I had the pleasure of taking the popular BMW auto plant tour in Munich, Germany this summer. While the entire tour was memorable, the painting process was truly inspiring. Allow me to “paint the picture” of how this process works and I’ll offer a call to action at the end.
This plant produces 8-900 vehicles per day. Every BMW is custom made for a specific customer. Cars are dunked and tumbled in a primer solution as part of the automation. You can watch the first minute or two of this video to get a sense of this phase. The body is given a negative electrical charge, while the primer is given a positive charge. The opposite charges attract and this makes the zinc phosphate primer adhere better to prevent corrosion. Impressive! There are special ovens the cars pass through to cure the primer. The bodies then get a sealer application on their underside, before going to a staging area for color.
The painting area is enclosed and spotless. Cars enter this sterile area and get a rubdown of negatively-charged ostrich feathers. These feathers attract any positively-charged, stray dust particles. The plant has invested millions of dollars in robotic technology throughout the plant, including the painting process. The robot paint team opens and closes doors, hoods, and trunks. They spray a perfectly fine mist and an even flow of paint. They swivel to follow every contour of the car body, including reversing upside down, to coat under every door and frame.
The robot paint heads are self-cleaning after so many paint jobs of the same color. They’re also capable of changing paint heads automatically for different colors. Each body receives four layers of paint. The paint is magnetized to attract metal and minimize paint loss.
As if all of this isn’t enough – here’s the part that impressed me the most. To further reduce waste, there’s a downward flow of air that blows any excess paint mist down. There’s a man-made river that flows perpendicular and under the assembly line to catch this excess paint. These paint particles are then filtered out of the water and recycled! You can view these processes in the first couple of minutes of this video. The man-made river shows up for a couple of seconds around :23 – 26.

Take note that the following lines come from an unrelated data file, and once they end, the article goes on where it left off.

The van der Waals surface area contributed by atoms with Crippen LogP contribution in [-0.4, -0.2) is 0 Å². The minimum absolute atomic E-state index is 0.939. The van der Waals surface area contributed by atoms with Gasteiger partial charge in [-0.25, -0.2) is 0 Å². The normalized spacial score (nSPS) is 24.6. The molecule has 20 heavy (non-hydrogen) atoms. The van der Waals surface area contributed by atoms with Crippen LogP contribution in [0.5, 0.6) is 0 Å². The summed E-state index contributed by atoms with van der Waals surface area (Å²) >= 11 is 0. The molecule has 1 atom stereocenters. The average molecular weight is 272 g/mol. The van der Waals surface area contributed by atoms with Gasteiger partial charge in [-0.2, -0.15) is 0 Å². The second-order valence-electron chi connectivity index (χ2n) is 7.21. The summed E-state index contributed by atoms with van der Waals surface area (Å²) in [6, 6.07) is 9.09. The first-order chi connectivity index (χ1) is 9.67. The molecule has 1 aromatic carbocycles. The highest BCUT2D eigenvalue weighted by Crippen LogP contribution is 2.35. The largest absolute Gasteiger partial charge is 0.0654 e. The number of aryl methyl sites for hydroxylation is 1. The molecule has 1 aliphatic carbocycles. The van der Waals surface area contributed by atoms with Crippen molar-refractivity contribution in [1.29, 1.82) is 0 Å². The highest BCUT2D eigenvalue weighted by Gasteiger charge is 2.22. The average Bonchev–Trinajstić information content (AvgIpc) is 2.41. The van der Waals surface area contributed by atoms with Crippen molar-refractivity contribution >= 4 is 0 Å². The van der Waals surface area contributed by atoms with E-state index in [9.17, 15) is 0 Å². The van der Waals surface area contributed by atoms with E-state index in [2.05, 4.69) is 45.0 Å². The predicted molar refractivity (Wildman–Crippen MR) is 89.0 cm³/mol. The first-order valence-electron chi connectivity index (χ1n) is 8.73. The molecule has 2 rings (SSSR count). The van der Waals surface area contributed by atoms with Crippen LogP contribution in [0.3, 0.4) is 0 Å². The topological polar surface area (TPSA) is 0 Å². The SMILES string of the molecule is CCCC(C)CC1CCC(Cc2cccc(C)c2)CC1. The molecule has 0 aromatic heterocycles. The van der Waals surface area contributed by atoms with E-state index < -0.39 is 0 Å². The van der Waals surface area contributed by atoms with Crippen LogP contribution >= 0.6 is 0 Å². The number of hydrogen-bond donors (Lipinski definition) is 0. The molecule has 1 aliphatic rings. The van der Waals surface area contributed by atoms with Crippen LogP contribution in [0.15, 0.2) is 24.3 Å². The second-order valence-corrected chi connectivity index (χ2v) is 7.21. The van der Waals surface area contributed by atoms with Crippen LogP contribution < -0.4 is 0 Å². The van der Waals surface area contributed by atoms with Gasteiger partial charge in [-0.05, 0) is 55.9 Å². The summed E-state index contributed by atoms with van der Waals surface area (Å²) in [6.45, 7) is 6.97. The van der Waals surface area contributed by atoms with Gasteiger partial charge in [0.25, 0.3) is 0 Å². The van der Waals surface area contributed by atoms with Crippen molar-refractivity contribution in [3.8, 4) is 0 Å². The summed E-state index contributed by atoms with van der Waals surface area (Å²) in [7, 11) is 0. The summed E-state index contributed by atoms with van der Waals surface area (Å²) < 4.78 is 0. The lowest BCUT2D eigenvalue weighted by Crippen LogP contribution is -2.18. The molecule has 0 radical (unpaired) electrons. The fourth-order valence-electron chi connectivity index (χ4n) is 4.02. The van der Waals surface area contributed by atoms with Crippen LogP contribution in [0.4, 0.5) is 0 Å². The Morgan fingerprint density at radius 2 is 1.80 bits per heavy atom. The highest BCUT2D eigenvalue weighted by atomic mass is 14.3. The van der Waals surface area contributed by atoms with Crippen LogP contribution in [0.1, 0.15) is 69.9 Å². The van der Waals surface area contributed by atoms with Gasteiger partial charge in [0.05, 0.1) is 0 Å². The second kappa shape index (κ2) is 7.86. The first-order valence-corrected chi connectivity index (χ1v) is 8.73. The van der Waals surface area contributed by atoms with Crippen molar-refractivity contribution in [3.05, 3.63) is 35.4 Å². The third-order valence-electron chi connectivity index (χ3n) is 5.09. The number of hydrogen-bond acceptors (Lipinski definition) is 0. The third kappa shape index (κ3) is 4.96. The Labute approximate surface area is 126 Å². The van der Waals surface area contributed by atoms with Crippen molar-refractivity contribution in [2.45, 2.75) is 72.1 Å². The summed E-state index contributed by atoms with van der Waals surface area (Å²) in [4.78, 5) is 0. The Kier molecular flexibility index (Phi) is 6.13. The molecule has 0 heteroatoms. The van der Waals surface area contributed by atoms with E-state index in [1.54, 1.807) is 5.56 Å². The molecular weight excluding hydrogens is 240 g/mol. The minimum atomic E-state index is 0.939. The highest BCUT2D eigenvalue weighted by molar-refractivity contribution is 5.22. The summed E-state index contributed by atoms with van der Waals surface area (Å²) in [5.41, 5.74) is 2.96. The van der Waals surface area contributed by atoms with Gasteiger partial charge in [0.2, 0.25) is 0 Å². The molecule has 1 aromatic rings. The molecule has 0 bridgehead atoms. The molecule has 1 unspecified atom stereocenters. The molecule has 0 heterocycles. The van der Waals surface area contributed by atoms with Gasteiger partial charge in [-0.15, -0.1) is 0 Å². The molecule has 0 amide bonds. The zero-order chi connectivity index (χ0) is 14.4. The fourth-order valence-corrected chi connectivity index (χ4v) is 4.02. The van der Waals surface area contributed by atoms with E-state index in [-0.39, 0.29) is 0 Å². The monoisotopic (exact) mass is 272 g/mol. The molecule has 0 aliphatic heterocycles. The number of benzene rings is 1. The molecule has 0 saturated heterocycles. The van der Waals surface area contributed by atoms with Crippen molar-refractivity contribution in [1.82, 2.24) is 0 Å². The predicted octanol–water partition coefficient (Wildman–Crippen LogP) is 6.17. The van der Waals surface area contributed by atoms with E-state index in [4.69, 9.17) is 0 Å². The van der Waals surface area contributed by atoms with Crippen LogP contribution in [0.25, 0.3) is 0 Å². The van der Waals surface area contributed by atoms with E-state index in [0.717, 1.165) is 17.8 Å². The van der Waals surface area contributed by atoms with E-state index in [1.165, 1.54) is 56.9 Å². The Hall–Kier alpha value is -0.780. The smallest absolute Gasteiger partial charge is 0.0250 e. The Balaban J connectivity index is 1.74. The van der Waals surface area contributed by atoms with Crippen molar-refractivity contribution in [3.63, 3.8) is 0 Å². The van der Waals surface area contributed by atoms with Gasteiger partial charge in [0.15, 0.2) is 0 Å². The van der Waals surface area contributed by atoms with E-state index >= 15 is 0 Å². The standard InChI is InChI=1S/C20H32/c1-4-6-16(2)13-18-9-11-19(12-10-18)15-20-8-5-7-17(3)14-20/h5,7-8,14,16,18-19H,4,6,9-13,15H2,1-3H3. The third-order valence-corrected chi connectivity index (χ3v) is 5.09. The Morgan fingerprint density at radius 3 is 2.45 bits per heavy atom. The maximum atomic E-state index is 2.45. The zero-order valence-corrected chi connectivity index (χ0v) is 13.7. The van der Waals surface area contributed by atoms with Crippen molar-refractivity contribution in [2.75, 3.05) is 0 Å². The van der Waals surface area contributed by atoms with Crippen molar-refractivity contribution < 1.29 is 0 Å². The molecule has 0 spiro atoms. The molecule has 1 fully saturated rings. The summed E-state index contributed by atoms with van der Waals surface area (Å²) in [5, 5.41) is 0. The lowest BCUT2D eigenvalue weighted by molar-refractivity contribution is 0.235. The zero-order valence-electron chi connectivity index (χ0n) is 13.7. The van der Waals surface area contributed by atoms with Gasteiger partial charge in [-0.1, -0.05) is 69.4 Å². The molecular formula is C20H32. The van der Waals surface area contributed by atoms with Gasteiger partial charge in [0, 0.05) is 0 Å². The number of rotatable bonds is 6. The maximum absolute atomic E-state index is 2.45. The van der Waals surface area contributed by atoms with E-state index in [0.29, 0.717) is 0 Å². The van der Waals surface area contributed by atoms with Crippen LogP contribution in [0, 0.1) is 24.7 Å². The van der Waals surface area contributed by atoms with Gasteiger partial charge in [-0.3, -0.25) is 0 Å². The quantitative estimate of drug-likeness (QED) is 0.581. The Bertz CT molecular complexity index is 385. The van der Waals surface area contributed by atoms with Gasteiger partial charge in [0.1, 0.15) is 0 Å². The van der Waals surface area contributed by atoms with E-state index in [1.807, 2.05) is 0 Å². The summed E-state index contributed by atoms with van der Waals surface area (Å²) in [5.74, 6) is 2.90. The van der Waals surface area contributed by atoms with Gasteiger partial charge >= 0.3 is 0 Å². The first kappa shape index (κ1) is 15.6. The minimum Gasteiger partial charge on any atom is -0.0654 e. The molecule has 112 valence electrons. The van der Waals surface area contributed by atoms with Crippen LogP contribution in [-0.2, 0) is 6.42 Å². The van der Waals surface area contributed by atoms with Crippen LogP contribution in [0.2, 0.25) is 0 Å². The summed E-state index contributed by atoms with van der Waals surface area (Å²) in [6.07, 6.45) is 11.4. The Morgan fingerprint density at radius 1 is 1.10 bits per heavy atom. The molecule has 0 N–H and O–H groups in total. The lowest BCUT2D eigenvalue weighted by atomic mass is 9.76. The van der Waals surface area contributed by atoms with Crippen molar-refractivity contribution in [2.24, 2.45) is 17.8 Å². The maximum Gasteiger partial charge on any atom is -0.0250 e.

Call To Action:
If BMW is able to achieve this level of detail and perfection on a paint job, what can you and I achieve in our organizations? This applies to any business or non-profit, regardless of size or industry. As an exercise, think about your own processes and determine:
– Which one is the most repetitive? How many times per day/week/year does it run?
– Which one costs the most in time and money? Roughly, what is that total cost?
– Which is most vital for success? How much is it worth to your organization?
– What process is most important to customers? How much is it worth to them?
There may very well be redundancies in your answers – but were there any surprises? Do you now see an opportunity to improve one of your key processes? Can you imagine applying this “BMW rigor” to every step of that process? What if you could:
– Automate or upgrade technology
– Delegate, outsource, or use part time or temp labor
– Boost training
– Eliminate steps
– Get more creative (think ostrich feathers and man-made rivers!)
– Improve consistency
– Minimize inspections, waste, rework, and defects
– Reduce cycle time
– Increase customer satisfaction
– Increase profits and gain market share
Processes can become so routine that your staff learns to live with mediocrity. Take a page out of the BMW playbook and learn to take a much closer view. Get inspired and save some time and money that can be put to better use.